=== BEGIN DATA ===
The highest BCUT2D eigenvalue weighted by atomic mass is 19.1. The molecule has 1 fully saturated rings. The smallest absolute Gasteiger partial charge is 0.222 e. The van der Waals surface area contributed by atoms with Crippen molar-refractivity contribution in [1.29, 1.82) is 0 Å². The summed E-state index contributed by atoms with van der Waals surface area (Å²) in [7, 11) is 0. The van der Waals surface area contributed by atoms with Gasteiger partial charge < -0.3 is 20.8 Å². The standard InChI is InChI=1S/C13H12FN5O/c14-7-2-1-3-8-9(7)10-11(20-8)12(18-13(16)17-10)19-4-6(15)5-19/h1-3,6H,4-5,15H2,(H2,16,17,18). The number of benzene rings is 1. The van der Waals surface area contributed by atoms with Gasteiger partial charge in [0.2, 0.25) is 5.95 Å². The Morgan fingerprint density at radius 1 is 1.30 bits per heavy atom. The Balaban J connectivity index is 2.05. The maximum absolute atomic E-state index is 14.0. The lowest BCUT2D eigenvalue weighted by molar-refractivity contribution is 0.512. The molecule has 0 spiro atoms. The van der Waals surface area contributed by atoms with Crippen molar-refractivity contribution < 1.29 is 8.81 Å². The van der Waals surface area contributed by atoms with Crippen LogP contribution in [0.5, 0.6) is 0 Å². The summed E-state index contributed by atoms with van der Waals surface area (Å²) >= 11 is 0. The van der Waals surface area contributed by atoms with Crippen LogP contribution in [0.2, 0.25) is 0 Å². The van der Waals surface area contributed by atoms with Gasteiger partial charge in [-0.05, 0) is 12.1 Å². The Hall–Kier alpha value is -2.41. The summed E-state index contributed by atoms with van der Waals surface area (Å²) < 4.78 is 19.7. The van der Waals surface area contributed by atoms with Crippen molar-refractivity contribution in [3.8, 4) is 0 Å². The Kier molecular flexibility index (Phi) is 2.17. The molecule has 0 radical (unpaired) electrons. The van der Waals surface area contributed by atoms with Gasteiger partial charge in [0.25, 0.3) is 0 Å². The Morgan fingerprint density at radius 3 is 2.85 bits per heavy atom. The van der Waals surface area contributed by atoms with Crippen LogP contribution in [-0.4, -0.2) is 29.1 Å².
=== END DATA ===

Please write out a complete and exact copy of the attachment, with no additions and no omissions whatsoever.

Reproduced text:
The highest BCUT2D eigenvalue weighted by atomic mass is 19.1. The molecule has 1 fully saturated rings. The smallest absolute Gasteiger partial charge is 0.222 e. The van der Waals surface area contributed by atoms with Crippen molar-refractivity contribution in [1.29, 1.82) is 0 Å². The summed E-state index contributed by atoms with van der Waals surface area (Å²) in [7, 11) is 0. The van der Waals surface area contributed by atoms with Gasteiger partial charge < -0.3 is 20.8 Å². The standard InChI is InChI=1S/C13H12FN5O/c14-7-2-1-3-8-9(7)10-11(20-8)12(18-13(16)17-10)19-4-6(15)5-19/h1-3,6H,4-5,15H2,(H2,16,17,18). The number of benzene rings is 1. The van der Waals surface area contributed by atoms with Gasteiger partial charge in [0.2, 0.25) is 5.95 Å². The Morgan fingerprint density at radius 1 is 1.30 bits per heavy atom. The Balaban J connectivity index is 2.05. The maximum absolute atomic E-state index is 14.0. The lowest BCUT2D eigenvalue weighted by molar-refractivity contribution is 0.512. The molecule has 0 spiro atoms. The van der Waals surface area contributed by atoms with Crippen molar-refractivity contribution < 1.29 is 8.81 Å². The van der Waals surface area contributed by atoms with Crippen LogP contribution in [0.5, 0.6) is 0 Å². The summed E-state index contributed by atoms with van der Waals surface area (Å²) >= 11 is 0. The van der Waals surface area contributed by atoms with Crippen LogP contribution in [0.2, 0.25) is 0 Å². The van der Waals surface area contributed by atoms with Gasteiger partial charge in [-0.05, 0) is 12.1 Å². The Hall–Kier alpha value is -2.41. The summed E-state index contributed by atoms with van der Waals surface area (Å²) < 4.78 is 19.7. The van der Waals surface area contributed by atoms with Crippen molar-refractivity contribution in [3.8, 4) is 0 Å². The Kier molecular flexibility index (Phi) is 2.17. The molecule has 0 radical (unpaired) electrons. The van der Waals surface area contributed by atoms with Gasteiger partial charge in [0.25, 0.3) is 0 Å². The Morgan fingerprint density at radius 3 is 2.85 bits per heavy atom. The van der Waals surface area contributed by atoms with Crippen LogP contribution in [-0.4, -0.2) is 29.1 Å².